Wellington arts festival dude and former book pages editor guy Guy Somerset chooses short story collections by Joy Williams, Lucia Berlin, and the king of the asterixes, Bill Manhire.
This year, via new collections of their stories, I discovered two wonderful American writers who had somehow escaped my attention entirely during the past 35 years of my reading life, which goes to show something, and not just about my own negligence. Joy Williams, whose short fiction is definitively gathered in The Visiting Privilege: New and Collected Stories (Knopf), is very much alive and still working, as testified to by this New York Times profile celebrating her “misanthropic genius”. She’s also a considerable novelist, and I’ve now embarked on tracking down her novels in second-hand bookstores, my first success being Breaking and Entering (1988).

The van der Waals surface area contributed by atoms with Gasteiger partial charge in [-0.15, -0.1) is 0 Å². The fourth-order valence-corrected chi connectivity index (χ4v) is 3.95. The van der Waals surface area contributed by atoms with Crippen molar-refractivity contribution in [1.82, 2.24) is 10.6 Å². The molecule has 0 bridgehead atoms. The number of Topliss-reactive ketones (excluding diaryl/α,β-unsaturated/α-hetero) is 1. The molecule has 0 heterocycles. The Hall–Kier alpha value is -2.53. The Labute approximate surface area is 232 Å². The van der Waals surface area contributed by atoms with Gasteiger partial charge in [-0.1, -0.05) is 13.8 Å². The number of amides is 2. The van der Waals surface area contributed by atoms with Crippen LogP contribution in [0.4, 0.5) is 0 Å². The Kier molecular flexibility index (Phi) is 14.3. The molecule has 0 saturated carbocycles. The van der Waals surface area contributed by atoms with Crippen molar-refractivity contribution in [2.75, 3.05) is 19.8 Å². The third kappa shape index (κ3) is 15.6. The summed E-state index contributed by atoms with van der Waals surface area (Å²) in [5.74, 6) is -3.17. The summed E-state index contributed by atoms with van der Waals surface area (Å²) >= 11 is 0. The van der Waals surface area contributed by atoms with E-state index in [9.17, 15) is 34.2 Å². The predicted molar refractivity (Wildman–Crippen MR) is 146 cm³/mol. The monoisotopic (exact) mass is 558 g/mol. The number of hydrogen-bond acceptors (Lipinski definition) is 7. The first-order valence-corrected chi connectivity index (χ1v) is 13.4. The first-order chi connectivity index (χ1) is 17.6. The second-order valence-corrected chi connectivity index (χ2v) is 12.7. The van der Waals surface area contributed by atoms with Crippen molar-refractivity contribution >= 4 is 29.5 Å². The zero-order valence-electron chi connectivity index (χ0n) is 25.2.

Lucia Berlin died in 2004 and is only now receiving the wider attention she deserves, via the acclaim rightly heaped upon A Manual for Cleaning Women: Selected Stories (Picador), beginning with its foreword by Lydia Davis. Writing from the past dominated my reading year elsewhere, too, including the inevitable post -#ferrantefever reissues of the Italian novelist’s pre-Neapolitan Quartet, more purely poisonous books Troubling Love, The Lost Daughter, and, above all, The Days of Abandonment (all published by Text).
And finally, for those of us who weren’t here (in New Zealand, in my case) to enjoy them first time around, there was The Stories of Bill Manhire (VUP).
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